But knowing that the Humpback catches prey through Bubble Fishing I would amazed if it turned out to be an alternate fishing method.
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Re: The Science And Nature Thread #2

Postby Nucks » Sun Aug 12, 2018 12:56 pm

LordRaven wrote:
Nucks wrote:
charlie wrote:Sorry Keys, don't know if you've already posted this?

But, this is phenomenal and really well caught at the last second by the cameraman!



With whales being such intelligent creatures, I wonder if that display meant something. Was it a friendly gesture, hey look at me thing, or was it a warning, like piss off you annoying humans! :gigglesnshit:

I went whale watching in Cape Breton, Nova Scotia 20 years or so ago but recall very little of it. Too busy throwing up. :pukeup: I’d make a rubbish fisherman.


I have never been Whale watching, it is however something I would like to do.
And as for that particular Whale's fine display, Attenborough proved that Dolphins play and love playacting for no other reason than to have fun.
Being remarkably intelligent creatures I am of the opinion that Whales do the same.
There is no benefit to the Whale in that particular move as far as I can tell, unless of course it was designed to cause a massive shock wave to stun a school of fish below?
But knowing that the Humpback catches prey through Bubble Fishing I would amazed if it turned out to be an alternate fishing method.


I highly recommend motion sickness tablets. :gigglesnshit: There’s also a bracelet you can wear that is meant to ward off seasickness, it’s based on acupressure.
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Re: The Science And Nature Thread #2

Postby LordRaven » Sun Aug 12, 2018 1:43 pm

Nucks wrote:
LordRaven wrote:
Nucks wrote:
charlie wrote:Sorry Keys, don't know if you've already posted this?

But, this is phenomenal and really well caught at the last second by the cameraman!



With whales being such intelligent creatures, I wonder if that display meant something. Was it a friendly gesture, hey look at me thing, or was it a warning, like piss off you annoying humans! :gigglesnshit:

I went whale watching in Cape Breton, Nova Scotia 20 years or so ago but recall very little of it. Too busy throwing up. :pukeup: I’d make a rubbish fisherman.


I have never been Whale watching, it is however something I would like to do.
And as for that particular Whale's fine display, Attenborough proved that Dolphins play and love playacting for no other reason than to have fun.
Being remarkably intelligent creatures I am of the opinion that Whales do the same.
There is no benefit to the Whale in that particular move as far as I can tell, unless of course it was designed to cause a massive shock wave to stun a school of fish below?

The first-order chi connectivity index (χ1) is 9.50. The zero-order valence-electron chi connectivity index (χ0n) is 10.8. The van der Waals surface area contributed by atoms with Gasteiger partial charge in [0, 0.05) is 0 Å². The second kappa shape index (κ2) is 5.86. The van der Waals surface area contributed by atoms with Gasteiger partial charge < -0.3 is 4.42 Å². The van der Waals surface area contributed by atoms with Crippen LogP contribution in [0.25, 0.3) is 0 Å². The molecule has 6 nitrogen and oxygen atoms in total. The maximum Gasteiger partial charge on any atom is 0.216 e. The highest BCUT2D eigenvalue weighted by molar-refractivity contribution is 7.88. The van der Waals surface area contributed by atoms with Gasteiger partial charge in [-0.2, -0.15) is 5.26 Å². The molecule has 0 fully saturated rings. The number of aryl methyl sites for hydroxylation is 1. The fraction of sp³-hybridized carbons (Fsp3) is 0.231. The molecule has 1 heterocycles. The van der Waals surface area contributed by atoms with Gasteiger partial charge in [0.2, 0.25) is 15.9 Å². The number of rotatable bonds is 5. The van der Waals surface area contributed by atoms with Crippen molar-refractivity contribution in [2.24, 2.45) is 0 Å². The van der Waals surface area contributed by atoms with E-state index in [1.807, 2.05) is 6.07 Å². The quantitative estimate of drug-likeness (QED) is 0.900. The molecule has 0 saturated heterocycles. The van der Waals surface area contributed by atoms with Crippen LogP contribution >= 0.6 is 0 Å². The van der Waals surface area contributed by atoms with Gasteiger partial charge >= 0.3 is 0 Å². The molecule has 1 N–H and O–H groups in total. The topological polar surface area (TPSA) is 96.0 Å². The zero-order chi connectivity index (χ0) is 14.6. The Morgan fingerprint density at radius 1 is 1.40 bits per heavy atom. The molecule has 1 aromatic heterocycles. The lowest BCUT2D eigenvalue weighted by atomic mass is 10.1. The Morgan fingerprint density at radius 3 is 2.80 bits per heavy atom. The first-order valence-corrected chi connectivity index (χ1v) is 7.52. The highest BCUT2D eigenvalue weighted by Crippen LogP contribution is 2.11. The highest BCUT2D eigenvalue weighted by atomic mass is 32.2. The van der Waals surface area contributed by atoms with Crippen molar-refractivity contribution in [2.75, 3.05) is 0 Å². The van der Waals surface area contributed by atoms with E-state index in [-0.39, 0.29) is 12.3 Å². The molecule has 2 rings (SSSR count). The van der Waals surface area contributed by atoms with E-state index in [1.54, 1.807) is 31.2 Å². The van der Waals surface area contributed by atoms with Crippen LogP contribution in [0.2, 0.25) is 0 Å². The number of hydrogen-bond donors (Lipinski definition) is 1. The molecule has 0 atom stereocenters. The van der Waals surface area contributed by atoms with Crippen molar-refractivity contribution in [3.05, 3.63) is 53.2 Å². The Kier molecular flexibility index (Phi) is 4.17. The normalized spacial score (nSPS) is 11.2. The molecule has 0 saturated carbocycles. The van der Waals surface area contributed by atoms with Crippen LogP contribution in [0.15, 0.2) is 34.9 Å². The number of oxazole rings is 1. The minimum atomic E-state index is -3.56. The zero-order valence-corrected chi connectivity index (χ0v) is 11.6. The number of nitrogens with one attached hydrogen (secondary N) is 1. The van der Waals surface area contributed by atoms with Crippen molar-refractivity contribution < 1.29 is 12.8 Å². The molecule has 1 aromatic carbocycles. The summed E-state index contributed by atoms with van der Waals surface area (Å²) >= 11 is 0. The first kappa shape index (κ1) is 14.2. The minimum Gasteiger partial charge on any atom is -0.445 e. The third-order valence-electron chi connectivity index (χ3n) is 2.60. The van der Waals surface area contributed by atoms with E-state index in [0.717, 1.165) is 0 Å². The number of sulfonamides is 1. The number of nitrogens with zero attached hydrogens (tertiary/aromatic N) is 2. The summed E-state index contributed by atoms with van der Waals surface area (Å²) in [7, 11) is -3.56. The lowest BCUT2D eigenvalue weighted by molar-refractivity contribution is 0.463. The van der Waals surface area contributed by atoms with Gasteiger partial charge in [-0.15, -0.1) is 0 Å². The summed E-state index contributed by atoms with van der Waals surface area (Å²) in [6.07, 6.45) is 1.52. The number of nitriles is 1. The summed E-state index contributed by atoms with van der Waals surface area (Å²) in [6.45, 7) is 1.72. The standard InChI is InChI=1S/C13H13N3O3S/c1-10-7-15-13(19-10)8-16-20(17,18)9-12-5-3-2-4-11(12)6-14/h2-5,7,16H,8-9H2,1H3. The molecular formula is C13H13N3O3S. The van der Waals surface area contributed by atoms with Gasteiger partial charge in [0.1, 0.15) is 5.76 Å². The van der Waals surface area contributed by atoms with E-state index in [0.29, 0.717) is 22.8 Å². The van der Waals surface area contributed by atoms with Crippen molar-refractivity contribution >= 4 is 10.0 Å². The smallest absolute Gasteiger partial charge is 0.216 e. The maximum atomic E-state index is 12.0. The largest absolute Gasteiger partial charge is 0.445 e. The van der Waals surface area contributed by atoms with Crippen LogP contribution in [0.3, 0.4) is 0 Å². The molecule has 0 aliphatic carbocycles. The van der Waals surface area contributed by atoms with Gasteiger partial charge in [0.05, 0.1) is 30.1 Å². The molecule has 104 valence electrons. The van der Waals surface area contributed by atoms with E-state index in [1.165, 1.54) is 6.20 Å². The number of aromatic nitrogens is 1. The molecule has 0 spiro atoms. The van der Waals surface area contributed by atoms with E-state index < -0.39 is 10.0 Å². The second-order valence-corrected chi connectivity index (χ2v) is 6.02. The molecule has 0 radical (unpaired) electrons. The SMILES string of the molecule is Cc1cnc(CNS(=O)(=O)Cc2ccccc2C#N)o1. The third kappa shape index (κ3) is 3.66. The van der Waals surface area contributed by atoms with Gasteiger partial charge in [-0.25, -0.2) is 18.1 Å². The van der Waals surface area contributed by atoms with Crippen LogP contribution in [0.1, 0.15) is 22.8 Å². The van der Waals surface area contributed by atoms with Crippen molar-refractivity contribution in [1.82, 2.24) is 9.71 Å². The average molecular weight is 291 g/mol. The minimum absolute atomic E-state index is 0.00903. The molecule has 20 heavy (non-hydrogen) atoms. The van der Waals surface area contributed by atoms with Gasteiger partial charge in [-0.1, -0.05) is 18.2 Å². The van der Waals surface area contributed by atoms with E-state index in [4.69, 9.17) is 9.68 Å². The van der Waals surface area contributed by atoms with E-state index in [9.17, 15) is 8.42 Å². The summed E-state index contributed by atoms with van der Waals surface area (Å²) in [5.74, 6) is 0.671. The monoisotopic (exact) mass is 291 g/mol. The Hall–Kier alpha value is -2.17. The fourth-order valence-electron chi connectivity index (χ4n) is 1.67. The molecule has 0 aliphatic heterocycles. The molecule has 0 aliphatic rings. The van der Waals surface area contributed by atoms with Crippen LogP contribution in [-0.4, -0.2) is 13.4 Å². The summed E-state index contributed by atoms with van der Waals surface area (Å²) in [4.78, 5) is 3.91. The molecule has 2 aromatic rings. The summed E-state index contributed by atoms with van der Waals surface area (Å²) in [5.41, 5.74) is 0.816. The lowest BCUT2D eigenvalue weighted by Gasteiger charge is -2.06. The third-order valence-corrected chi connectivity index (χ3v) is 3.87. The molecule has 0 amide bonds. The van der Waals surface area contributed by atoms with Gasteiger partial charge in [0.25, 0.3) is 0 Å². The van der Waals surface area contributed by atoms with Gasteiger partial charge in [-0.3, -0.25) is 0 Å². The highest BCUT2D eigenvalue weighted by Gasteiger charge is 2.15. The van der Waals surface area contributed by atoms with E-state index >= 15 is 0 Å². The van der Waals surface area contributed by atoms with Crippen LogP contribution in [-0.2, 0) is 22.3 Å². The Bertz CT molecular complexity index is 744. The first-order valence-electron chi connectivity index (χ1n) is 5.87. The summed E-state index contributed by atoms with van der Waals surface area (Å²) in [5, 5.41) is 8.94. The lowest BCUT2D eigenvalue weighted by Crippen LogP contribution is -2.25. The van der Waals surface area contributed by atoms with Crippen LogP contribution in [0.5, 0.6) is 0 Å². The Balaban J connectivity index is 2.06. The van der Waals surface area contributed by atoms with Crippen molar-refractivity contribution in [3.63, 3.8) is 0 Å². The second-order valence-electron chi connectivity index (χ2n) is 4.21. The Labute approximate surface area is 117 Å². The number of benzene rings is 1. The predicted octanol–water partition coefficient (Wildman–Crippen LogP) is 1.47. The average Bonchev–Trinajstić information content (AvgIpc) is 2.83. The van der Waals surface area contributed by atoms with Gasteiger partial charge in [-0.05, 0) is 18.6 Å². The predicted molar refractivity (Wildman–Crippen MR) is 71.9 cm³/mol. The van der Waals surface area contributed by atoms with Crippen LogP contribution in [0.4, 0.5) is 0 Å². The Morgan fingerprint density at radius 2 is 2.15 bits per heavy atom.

But knowing that the Humpback catches prey through Bubble Fishing I would amazed if it turned out to be an alternate fishing method.


I highly recommend motion sickness tablets. :gigglesnshit: There’s also a bracelet you can wear that is meant to ward off seasickness, it’s based on acupressure.

I am very lucky, I never get sea sickness no matter how choppy it gets. I had a great laugh when two friends and I went Grouper fishing out of Clearwater Florida. We took loads of beers on ice and sat back and had a beer on the way out of the harbour. Once out in the choppy sea they were both hanging over the side throwing up all the way through the fishing expedition.
Watching me drinking beers probably didn't help :gigglesnshit:
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Re: The Science And Nature Thread #2

Postby LordRaven » Mon Aug 13, 2018 8:39 am

What a bloody marvellous video showing a Whale Shark allowing itself to helped by a free diver when entangled in a rope.


https://www.msn.com/en-gb/video/viral/w ... spartanntp
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Re: The Science And Nature Thread #2

Postby Keyser » Tue Aug 14, 2018 7:30 pm

LordRaven wrote:What a bloody marvellous video showing a Whale Shark allowing itself to helped by a free diver when entangled in a rope.


https://www.msn.com/en-gb/video/viral/w ... spartanntp


Lovely stuff. :smilin:

Caelestiventus hanseni.

https://www.bbc.co.uk/news/science-environment-45171201

https://phys.org/news/2018-08-million-y ... built.html

https://www.smithsonianmag.com/smart-ne ... 180969995/

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Re: The Science And Nature Thread #2

Postby Keyser » Tue Aug 14, 2018 7:31 pm

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Re: The Science And Nature Thread #2

Postby Gerst » Tue Aug 14, 2018 8:04 pm

Apart from a small tortoiseshell and a gatekeeper, neither of which I was able to get very close to, I've not seen much in the park lately, despite the hot weather supposedly being better for butterflies. So here's a few sunsets too, with the moon and Venus in the last one.

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Small Tortoiseshell

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Gatekeeper

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Re: The Science And Nature Thread #2

Postby Keyser » Tue Aug 14, 2018 8:50 pm

Gerst wrote:Apart from a small tortoiseshell and a gatekeeper, neither of which I was able to get very close to, I've not seen much in the park lately, despite the hot weather supposedly being better for butterflies. So here's a few sunsets too, with the moon and Venus in the last one.

Image
Small Tortoiseshell

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Gatekeeper

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Image

Image

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Beautiful photos once again - cheers! :cuppaT: